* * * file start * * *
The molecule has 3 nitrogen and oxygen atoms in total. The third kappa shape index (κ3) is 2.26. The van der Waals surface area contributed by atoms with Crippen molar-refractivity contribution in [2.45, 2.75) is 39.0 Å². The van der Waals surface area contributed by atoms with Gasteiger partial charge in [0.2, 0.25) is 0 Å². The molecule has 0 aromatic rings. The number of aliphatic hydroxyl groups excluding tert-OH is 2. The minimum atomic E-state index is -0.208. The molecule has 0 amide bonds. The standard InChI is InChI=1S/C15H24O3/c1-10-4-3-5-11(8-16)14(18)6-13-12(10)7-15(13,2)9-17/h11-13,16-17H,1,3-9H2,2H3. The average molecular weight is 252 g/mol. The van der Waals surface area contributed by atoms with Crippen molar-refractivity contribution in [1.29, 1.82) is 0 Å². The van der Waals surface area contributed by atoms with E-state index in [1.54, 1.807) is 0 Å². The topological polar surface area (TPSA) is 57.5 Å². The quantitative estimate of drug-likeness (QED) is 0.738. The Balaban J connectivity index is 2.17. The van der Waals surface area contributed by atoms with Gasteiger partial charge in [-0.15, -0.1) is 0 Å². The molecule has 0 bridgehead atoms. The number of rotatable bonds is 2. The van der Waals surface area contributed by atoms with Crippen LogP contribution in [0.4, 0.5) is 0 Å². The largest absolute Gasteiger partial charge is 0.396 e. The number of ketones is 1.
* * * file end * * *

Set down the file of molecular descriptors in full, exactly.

The molecule has 3 nitrogen and oxygen atoms in total. The third kappa shape index (κ3) is 2.26. The van der Waals surface area contributed by atoms with Crippen molar-refractivity contribution in [2.45, 2.75) is 39.0 Å². The van der Waals surface area contributed by atoms with Gasteiger partial charge in [0.2, 0.25) is 0 Å². The molecule has 0 aromatic rings. The number of aliphatic hydroxyl groups excluding tert-OH is 2. The minimum atomic E-state index is -0.208. The molecule has 0 amide bonds. The standard InChI is InChI=1S/C15H24O3/c1-10-4-3-5-11(8-16)14(18)6-13-12(10)7-15(13,2)9-17/h11-13,16-17H,1,3-9H2,2H3. The average molecular weight is 252 g/mol. The van der Waals surface area contributed by atoms with Crippen molar-refractivity contribution in [1.29, 1.82) is 0 Å². The van der Waals surface area contributed by atoms with E-state index in [1.54, 1.807) is 0 Å². The topological polar surface area (TPSA) is 57.5 Å². The quantitative estimate of drug-likeness (QED) is 0.738. The Balaban J connectivity index is 2.17. The van der Waals surface area contributed by atoms with Gasteiger partial charge in [-0.15, -0.1) is 0 Å². The molecule has 0 bridgehead atoms. The number of rotatable bonds is 2. The van der Waals surface area contributed by atoms with Crippen LogP contribution in [0.4, 0.5) is 0 Å². The largest absolute Gasteiger partial charge is 0.396 e. The number of ketones is 1.